No report expected soon on 2023 investigation of Duval art school teacher misconduct

Douglas Anderson DASOTA via Duval Schools
'Due to pending litigation, we decline to comment further on this matter.'

Even after a Senator pressed Duval County Public Schools (DCPS) and the city’s General Counsel for more details on a ballyhooed investigation of recurrent issues at Douglas Anderson School of the Arts, a representative of Jacksonville’s Mayor says not to expect public disclosure of what was found during the probe began last year.

“There is no written report on this investigation within the Office of General Counsel. DCPS has retained an outside law firm, which has been conducting the investigation. Due to pending litigation, we decline to comment further on this matter,” said Melissa Ross, a spokesperson for Mayor Donna Deegan.

More than a year ago, former Superintendent Diana Greene said a “broad investigation” of “reports of improper conduct over the history of the school” was being undertaken by a firm retained by the Office of General Counsel, the entity that handles legal issues for Jacksonville’s consolidated government.

But Greene is long gone, with an Interim Superintendent having replaced her amid an ongoing search for a permanent replacement, and apparently any public visibility into a publicly funded probe into issues at a school funded by taxpayer dollars won’t be happening anytime soon.

The disclosure from the Deegan administration comes a day after Sen. Clay Yarborough raised concerns about the latest issue of teacher comportment in a two-page letter to Acting Superintendent Dana Krisnar, the School Board and Jacksonville General Counsel Michael Fackler. Among other questions, he wondered what the status of the investigation was.

The Senator articulated “serious concerns about the immediate safety” of students in the wake of a February arrest of a teacher over a “sexual incident” covered recently in the local press.

“The fact that the district was aware of this and allowed the teacher to remain in direct proximity with students and chose not to inform parents until last week is beyond comprehension,” Yarborough wrote.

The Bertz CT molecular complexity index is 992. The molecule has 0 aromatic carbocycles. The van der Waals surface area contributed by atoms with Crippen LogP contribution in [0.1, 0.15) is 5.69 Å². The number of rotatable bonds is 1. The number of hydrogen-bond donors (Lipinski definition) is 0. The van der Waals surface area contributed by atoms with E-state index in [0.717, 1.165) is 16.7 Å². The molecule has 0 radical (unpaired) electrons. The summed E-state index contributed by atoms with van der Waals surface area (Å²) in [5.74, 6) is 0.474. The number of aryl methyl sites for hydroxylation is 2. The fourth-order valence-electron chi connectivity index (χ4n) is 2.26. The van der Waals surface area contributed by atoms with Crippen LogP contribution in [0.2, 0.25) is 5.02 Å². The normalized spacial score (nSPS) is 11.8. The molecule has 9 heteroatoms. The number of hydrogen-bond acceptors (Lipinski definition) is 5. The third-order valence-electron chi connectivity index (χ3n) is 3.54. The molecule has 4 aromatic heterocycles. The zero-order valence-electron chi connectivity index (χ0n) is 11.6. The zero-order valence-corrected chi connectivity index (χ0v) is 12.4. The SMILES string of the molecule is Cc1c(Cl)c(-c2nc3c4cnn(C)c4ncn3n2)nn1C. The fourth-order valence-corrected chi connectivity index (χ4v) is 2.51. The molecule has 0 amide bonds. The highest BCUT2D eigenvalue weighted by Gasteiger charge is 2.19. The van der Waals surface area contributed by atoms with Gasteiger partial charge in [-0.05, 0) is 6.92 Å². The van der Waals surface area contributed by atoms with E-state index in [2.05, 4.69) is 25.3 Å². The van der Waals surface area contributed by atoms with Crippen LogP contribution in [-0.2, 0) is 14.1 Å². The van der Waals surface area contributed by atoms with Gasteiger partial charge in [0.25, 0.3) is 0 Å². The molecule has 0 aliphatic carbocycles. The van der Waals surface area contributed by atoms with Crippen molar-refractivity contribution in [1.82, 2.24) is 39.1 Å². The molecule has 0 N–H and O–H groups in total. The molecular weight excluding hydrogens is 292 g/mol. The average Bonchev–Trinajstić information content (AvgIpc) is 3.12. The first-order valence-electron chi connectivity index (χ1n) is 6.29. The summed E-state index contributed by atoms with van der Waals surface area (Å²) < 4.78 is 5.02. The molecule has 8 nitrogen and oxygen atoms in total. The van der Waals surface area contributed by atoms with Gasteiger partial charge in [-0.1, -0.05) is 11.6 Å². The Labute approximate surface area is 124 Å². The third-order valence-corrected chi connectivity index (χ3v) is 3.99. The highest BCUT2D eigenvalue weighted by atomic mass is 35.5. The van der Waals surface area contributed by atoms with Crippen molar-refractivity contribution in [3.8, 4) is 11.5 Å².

Indeed, the time between the Feb. 27 arrest of Christopher Allen-Black for what the school principal called a “misdemeanor charge of exposure of sexual organs” in Orlando at a Disney resort and the announcement of his reassignment to parents (as the “presumption of innocence” applies) on Wednesday, April 17, is notable for Yarborough.

The accused is the fifth Douglas Anderson teacher in 14 months to be removed from classroom duties in one way or another. Yarborough asserts that the pattern shows that students are in “imminent danger of harm by adults” at Douglas Anderson, and extends his argument to assert that it shows “all Duval County students at risk.”

A.G. Gancarski

A.G. Gancarski has written for since 2014. He is based in Northeast Florida. He can be reached at [email protected] or on Twitter: @AGGancarski


  • Dont Say FLA

    April 23, 2024 at 4:20 pm

    It’s an arts school right? If kids don’t learn about the casting couch, how are they going to succeed in the arts?

  • Kids are smarter than politicians

    April 24, 2024 at 2:23 am

    1. There is a legal due process in place that the school, district, and city have to follow. The incident(s) did not happen on school grounds. It makes matters very difficult and complex. 2. These are high school kids. They’re high achievers and they’re not stupid. The same risks apply that have always applied. The reason you’re hearing so much about it is A) when something does happen they do deal with it, and B) when something happens at that school in particular, those kids scream bloody murder and don’t play and neither do their parents. It does not get swept under the rug like in previous generations (at any institution anywhere). That is what has changed. CY likes to clutch his pearls to save the “children” but votes against anything real that actually would improve their health, safety, and wellbeing.

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